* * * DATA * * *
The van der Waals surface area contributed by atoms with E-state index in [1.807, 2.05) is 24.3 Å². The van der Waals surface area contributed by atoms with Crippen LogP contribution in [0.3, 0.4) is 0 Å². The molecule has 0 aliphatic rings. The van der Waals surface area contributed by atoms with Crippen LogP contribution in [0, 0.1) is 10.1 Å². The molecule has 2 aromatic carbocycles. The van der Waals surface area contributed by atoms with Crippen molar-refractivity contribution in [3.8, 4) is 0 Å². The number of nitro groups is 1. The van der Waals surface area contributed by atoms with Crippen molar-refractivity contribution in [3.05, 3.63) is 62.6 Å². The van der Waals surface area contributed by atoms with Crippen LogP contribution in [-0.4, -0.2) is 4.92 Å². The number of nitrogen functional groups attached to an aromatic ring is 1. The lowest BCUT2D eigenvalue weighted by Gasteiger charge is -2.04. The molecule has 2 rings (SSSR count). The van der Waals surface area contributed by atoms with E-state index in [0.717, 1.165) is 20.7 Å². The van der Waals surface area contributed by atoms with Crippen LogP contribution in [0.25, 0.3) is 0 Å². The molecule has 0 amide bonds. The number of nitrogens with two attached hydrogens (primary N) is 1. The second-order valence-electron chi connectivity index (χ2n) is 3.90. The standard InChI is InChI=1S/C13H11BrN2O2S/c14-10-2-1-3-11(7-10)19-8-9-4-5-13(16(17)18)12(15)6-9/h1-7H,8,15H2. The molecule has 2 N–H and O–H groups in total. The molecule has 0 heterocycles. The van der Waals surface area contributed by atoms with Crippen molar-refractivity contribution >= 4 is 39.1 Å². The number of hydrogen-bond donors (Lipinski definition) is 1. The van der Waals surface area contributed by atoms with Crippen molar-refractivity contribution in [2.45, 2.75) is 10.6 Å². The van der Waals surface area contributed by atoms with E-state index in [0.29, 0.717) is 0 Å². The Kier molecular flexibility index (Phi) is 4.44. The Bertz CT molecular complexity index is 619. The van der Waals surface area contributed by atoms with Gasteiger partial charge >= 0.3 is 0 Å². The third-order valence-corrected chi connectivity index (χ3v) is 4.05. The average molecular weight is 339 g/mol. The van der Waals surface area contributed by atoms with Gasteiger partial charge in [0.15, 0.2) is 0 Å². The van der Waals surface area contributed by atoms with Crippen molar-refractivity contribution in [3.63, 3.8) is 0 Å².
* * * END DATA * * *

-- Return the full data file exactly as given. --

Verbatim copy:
The van der Waals surface area contributed by atoms with E-state index in [1.807, 2.05) is 24.3 Å². The van der Waals surface area contributed by atoms with Crippen LogP contribution in [0.3, 0.4) is 0 Å². The molecule has 0 aliphatic rings. The van der Waals surface area contributed by atoms with Crippen LogP contribution in [0, 0.1) is 10.1 Å². The molecule has 2 aromatic carbocycles. The van der Waals surface area contributed by atoms with Crippen molar-refractivity contribution in [3.8, 4) is 0 Å². The number of nitro groups is 1. The van der Waals surface area contributed by atoms with Crippen molar-refractivity contribution in [3.05, 3.63) is 62.6 Å². The van der Waals surface area contributed by atoms with Crippen LogP contribution in [-0.4, -0.2) is 4.92 Å². The number of nitrogen functional groups attached to an aromatic ring is 1. The lowest BCUT2D eigenvalue weighted by Gasteiger charge is -2.04. The molecule has 2 rings (SSSR count). The van der Waals surface area contributed by atoms with E-state index in [0.717, 1.165) is 20.7 Å². The van der Waals surface area contributed by atoms with Crippen LogP contribution in [0.25, 0.3) is 0 Å². The molecule has 0 amide bonds. The number of nitrogens with two attached hydrogens (primary N) is 1. The second-order valence-electron chi connectivity index (χ2n) is 3.90. The standard InChI is InChI=1S/C13H11BrN2O2S/c14-10-2-1-3-11(7-10)19-8-9-4-5-13(16(17)18)12(15)6-9/h1-7H,8,15H2. The molecule has 2 N–H and O–H groups in total. The molecule has 0 heterocycles. The van der Waals surface area contributed by atoms with Crippen molar-refractivity contribution >= 4 is 39.1 Å². The number of hydrogen-bond donors (Lipinski definition) is 1. The van der Waals surface area contributed by atoms with Crippen molar-refractivity contribution in [2.45, 2.75) is 10.6 Å². The van der Waals surface area contributed by atoms with E-state index in [0.29, 0.717) is 0 Å². The Kier molecular flexibility index (Phi) is 4.44. The Bertz CT molecular complexity index is 619. The van der Waals surface area contributed by atoms with Gasteiger partial charge >= 0.3 is 0 Å². The third-order valence-corrected chi connectivity index (χ3v) is 4.05. The average molecular weight is 339 g/mol. The van der Waals surface area contributed by atoms with Gasteiger partial charge in [0.15, 0.2) is 0 Å². The van der Waals surface area contributed by atoms with Crippen molar-refractivity contribution in [3.63, 3.8) is 0 Å².